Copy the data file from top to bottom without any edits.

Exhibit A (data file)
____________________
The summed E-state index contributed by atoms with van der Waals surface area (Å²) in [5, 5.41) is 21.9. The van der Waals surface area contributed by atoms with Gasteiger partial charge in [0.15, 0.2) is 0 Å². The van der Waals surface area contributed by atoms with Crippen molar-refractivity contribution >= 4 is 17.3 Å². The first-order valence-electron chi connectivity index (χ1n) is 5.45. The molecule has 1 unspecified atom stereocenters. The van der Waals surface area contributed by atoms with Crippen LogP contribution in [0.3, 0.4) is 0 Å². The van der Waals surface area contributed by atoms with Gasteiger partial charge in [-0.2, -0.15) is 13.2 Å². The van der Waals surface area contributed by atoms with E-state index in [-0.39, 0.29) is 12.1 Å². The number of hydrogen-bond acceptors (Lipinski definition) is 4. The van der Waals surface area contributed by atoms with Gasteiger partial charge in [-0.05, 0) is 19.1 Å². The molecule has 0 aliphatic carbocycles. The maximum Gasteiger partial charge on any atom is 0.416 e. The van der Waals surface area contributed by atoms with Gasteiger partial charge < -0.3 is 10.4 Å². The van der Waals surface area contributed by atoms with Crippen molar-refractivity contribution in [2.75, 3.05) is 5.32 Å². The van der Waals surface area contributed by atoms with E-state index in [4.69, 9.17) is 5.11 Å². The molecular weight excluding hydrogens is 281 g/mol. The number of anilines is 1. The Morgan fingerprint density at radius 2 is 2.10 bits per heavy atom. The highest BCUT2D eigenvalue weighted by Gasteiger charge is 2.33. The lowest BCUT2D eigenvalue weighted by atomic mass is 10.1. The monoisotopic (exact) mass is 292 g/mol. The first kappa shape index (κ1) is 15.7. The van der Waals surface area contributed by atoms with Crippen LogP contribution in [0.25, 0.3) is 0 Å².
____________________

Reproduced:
The summed E-state index contributed by atoms with van der Waals surface area (Å²) in [5, 5.41) is 21.9. The van der Waals surface area contributed by atoms with Gasteiger partial charge in [0.15, 0.2) is 0 Å². The van der Waals surface area contributed by atoms with Crippen molar-refractivity contribution >= 4 is 17.3 Å². The first-order valence-electron chi connectivity index (χ1n) is 5.45. The molecule has 1 unspecified atom stereocenters. The van der Waals surface area contributed by atoms with Crippen LogP contribution in [0.3, 0.4) is 0 Å². The van der Waals surface area contributed by atoms with Gasteiger partial charge in [-0.2, -0.15) is 13.2 Å². The van der Waals surface area contributed by atoms with E-state index in [-0.39, 0.29) is 12.1 Å². The number of hydrogen-bond acceptors (Lipinski definition) is 4. The van der Waals surface area contributed by atoms with Gasteiger partial charge in [-0.05, 0) is 19.1 Å². The molecule has 0 aliphatic carbocycles. The maximum Gasteiger partial charge on any atom is 0.416 e. The van der Waals surface area contributed by atoms with Gasteiger partial charge < -0.3 is 10.4 Å². The van der Waals surface area contributed by atoms with Crippen molar-refractivity contribution in [2.75, 3.05) is 5.32 Å². The van der Waals surface area contributed by atoms with E-state index in [4.69, 9.17) is 5.11 Å². The molecular weight excluding hydrogens is 281 g/mol. The number of anilines is 1. The Morgan fingerprint density at radius 2 is 2.10 bits per heavy atom. The highest BCUT2D eigenvalue weighted by Gasteiger charge is 2.33. The lowest BCUT2D eigenvalue weighted by atomic mass is 10.1. The monoisotopic (exact) mass is 292 g/mol. The first kappa shape index (κ1) is 15.7. The van der Waals surface area contributed by atoms with Crippen LogP contribution in [0.25, 0.3) is 0 Å².